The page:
The Internet of Things (IoT) is the network of physical objects or “things” embedded with electronics, software, sensors, and network connectivity, enabling these objects to collect and exchange data. A thing in IoT can be a person, animal, device with built-in sensors to transfer data over a network
Internet of Things (IoT) applications for industrial sites, machines, city infrastructures, factories, or wearable devices use sensors collecting data for transmission over the Internet to a central, cloud-based computing resource. Analytics software running on the cloud computers reduces the huge volumes of generated data into actionable information for users, which is then utilized for monitoring, optimization, and streamlining processes.
The Internet of things describes the network of physical objects or things that are embedded with sensors, software, and other technologies for the purpose of connecting and exchanging data with other devices and systems over the internet.
The definition of the Internet of things has evolved due to the convergence of multiple technologies, real-time analytics, machine learning, commodity sensors, and embedded systems. Traditional fields of embedded systems, wireless sensor networks, control systems, automation including Home automation and building automation, and others all contribute to enabling the Internet of things. In the consumer market, IoT technology is most synonymous with products pertaining to the concept of the Smart home technology, including devices and Home appliances (such as lighting fixtures, thermostats, home security systems and cameras, and other home appliances) that support one or more common ecosystems, and can be controlled via devices associated with that ecosystem, such as smartphones and smart speakers.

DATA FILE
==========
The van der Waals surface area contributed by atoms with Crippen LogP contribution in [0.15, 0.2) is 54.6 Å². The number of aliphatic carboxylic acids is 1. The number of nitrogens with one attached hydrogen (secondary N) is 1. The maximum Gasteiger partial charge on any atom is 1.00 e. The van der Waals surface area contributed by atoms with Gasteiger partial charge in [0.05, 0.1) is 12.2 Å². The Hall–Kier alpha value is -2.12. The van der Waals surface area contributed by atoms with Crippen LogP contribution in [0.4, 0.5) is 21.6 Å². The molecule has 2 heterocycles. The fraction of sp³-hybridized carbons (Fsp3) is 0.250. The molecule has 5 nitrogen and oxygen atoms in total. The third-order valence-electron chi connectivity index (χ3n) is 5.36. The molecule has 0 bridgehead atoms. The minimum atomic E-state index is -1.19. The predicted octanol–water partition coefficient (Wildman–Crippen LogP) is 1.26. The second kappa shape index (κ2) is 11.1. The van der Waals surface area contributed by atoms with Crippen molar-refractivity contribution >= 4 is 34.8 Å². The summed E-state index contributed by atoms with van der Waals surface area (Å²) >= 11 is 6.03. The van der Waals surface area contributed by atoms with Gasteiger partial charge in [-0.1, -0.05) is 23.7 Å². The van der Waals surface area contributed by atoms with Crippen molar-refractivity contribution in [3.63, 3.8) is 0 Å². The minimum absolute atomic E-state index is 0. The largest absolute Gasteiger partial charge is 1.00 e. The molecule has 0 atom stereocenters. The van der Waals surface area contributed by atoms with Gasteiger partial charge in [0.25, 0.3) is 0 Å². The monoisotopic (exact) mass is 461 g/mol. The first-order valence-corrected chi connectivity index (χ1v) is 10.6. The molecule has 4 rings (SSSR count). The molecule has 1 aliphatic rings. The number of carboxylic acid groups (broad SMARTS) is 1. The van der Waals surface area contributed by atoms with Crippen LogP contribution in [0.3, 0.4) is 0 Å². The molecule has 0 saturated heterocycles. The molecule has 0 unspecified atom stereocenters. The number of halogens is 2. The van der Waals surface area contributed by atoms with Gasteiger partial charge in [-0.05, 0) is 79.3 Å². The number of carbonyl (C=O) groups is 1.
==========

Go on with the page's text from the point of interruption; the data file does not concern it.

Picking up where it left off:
- Senior Citizen Monitoring
- Two-wheelers Helmet Crash Sensors
- RFID Smart Guns
- Smart Tennis Rackets
- Wi-Fi Type Writers
- Smart Smoke Detectors
- Air Quality Sensors
- Smart Fire Extinguishers
Medical and healthcare
The Internet of Medical Things (IoMT) is an application of the IoT for medical and health-related purposes, data collection and analysis for research, and monitoring. The IoMT has been referenced as “Smart Healthcare”, as the technology for creating a digitized healthcare system, connecting available medical resources and healthcare services
IoT devices can be used to enable remote health monitoring and emergency notification systems. These health monitoring devices can range from blood pressure and heart rate monitors to advanced devices capable of monitoring specialized implants, such as pacemakers, electronic wristbands, or advanced hearing aids. Some hospitals have begun implementing smart beds that can detect when they are occupied and when a patient is attempting to get up. It can also adjust itself to ensure appropriate pressure and support is applied to the patient without the manual interaction of nurses.